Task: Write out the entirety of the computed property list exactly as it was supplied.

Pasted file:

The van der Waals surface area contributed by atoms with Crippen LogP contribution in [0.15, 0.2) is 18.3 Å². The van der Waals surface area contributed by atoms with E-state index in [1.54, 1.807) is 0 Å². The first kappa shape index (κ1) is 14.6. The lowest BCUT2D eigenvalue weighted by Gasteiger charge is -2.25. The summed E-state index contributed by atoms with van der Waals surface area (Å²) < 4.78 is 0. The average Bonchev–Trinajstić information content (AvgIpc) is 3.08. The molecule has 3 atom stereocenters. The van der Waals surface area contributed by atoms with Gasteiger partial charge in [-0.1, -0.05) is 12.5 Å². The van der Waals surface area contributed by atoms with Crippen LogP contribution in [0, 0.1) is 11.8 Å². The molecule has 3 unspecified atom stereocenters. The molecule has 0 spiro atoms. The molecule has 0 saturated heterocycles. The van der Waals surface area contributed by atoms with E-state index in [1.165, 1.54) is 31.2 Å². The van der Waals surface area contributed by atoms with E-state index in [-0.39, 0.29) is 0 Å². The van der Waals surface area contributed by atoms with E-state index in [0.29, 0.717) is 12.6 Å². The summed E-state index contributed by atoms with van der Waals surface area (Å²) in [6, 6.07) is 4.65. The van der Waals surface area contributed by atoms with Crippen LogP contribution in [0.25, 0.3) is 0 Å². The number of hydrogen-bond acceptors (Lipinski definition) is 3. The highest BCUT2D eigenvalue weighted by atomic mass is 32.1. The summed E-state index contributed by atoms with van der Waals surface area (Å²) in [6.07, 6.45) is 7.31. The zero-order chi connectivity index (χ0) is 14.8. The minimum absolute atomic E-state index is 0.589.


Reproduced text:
The van der Waals surface area contributed by atoms with Crippen LogP contribution in [0.15, 0.2) is 18.3 Å². The van der Waals surface area contributed by atoms with E-state index in [1.54, 1.807) is 0 Å². The first kappa shape index (κ1) is 14.6. The lowest BCUT2D eigenvalue weighted by Gasteiger charge is -2.25. The summed E-state index contributed by atoms with van der Waals surface area (Å²) < 4.78 is 0. The average Bonchev–Trinajstić information content (AvgIpc) is 3.08. The molecule has 3 atom stereocenters. The van der Waals surface area contributed by atoms with Gasteiger partial charge in [-0.1, -0.05) is 12.5 Å². The van der Waals surface area contributed by atoms with Crippen LogP contribution in [0, 0.1) is 11.8 Å². The molecule has 3 unspecified atom stereocenters. The molecule has 0 spiro atoms. The molecule has 0 saturated heterocycles. The van der Waals surface area contributed by atoms with E-state index in [1.165, 1.54) is 31.2 Å². The van der Waals surface area contributed by atoms with E-state index in [-0.39, 0.29) is 0 Å². The van der Waals surface area contributed by atoms with E-state index in [0.29, 0.717) is 12.6 Å². The summed E-state index contributed by atoms with van der Waals surface area (Å²) in [6, 6.07) is 4.65. The van der Waals surface area contributed by atoms with Crippen LogP contribution in [0.25, 0.3) is 0 Å². The number of hydrogen-bond acceptors (Lipinski definition) is 3. The highest BCUT2D eigenvalue weighted by atomic mass is 32.1. The summed E-state index contributed by atoms with van der Waals surface area (Å²) in [6.07, 6.45) is 7.31. The zero-order chi connectivity index (χ0) is 14.8. The minimum absolute atomic E-state index is 0.589.